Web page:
In a recent unpublished decision, the Washington Court of Appeals considered a case involving a house and garage that did not comply with setback requirements contained in recorded covenants. The owners did not obtain the association’s approval before building those structures as required by the covenants. The trial court ruled that the owners had violated the covenants, ordered them to tear down the home and garage, and instructed them to obtain the association’s approval before building in the future. The association eventually agreed to allow the house to remain in exchange for a scaled-back garage and payment of the association’s attorney fees.
The more recently published decision of Green Bank Beach and Boat Club v. Bunney also involved a homeowners association's attempt to enforce its governing documents. In that case, a house that did not comply with a height limitation contained in recorded covenants was built without the association’s approval. The trial court ordered the owners to modify their house, and the Washington Court of Appeals upheld that ruling. However, the association’s covenants did not contain any provisions entitling it to an award of its attorney fees. As a result, the association had to pay its $75,000 legal bill itself.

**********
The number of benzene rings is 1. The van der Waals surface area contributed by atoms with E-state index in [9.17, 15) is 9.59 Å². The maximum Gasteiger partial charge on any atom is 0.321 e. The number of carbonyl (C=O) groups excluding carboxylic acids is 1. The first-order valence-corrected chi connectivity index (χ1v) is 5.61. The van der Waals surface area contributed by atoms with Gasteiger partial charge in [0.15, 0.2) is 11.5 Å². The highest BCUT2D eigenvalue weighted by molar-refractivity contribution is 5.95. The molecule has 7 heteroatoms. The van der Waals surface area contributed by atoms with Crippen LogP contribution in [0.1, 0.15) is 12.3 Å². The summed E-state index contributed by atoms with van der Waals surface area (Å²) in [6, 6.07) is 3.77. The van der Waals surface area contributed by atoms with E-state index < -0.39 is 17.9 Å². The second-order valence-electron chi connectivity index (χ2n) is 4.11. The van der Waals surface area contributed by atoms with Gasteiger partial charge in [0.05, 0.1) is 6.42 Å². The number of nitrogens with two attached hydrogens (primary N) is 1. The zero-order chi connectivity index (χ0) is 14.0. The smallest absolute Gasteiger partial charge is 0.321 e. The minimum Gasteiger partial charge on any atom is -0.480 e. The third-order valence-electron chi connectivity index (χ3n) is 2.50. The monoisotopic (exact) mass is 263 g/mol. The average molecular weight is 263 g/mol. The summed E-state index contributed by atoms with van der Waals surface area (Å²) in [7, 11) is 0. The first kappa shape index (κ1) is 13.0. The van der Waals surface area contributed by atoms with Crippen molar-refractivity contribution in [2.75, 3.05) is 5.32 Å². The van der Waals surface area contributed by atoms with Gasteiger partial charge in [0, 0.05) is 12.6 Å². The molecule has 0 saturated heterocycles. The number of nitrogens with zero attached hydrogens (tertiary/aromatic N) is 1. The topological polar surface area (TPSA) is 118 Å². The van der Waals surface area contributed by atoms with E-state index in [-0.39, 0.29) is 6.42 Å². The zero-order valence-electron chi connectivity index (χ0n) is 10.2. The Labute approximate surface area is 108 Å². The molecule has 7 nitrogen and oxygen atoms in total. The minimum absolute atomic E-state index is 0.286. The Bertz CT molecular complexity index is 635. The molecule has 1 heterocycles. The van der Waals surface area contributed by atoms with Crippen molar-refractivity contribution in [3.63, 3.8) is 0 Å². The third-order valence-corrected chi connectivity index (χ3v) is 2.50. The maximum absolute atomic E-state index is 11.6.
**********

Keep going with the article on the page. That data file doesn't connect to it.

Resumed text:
Washington courts generally support community associations when they seek to compel owners to comply with governing documents. When legal action is necessary and an attorney has advised that the facts and law are on the association’s side, boards have good reason to be confident in the outcome. Entitlement to attorney fees, on the other hand, is a separate issue. Boards should determine at the outset whether their associations’ governing documents give them the right to be awarded attorney fees if they prevail in litigation. This will allow them to properly evaluate the risk associated with pursuing lawsuits to enforce covenants.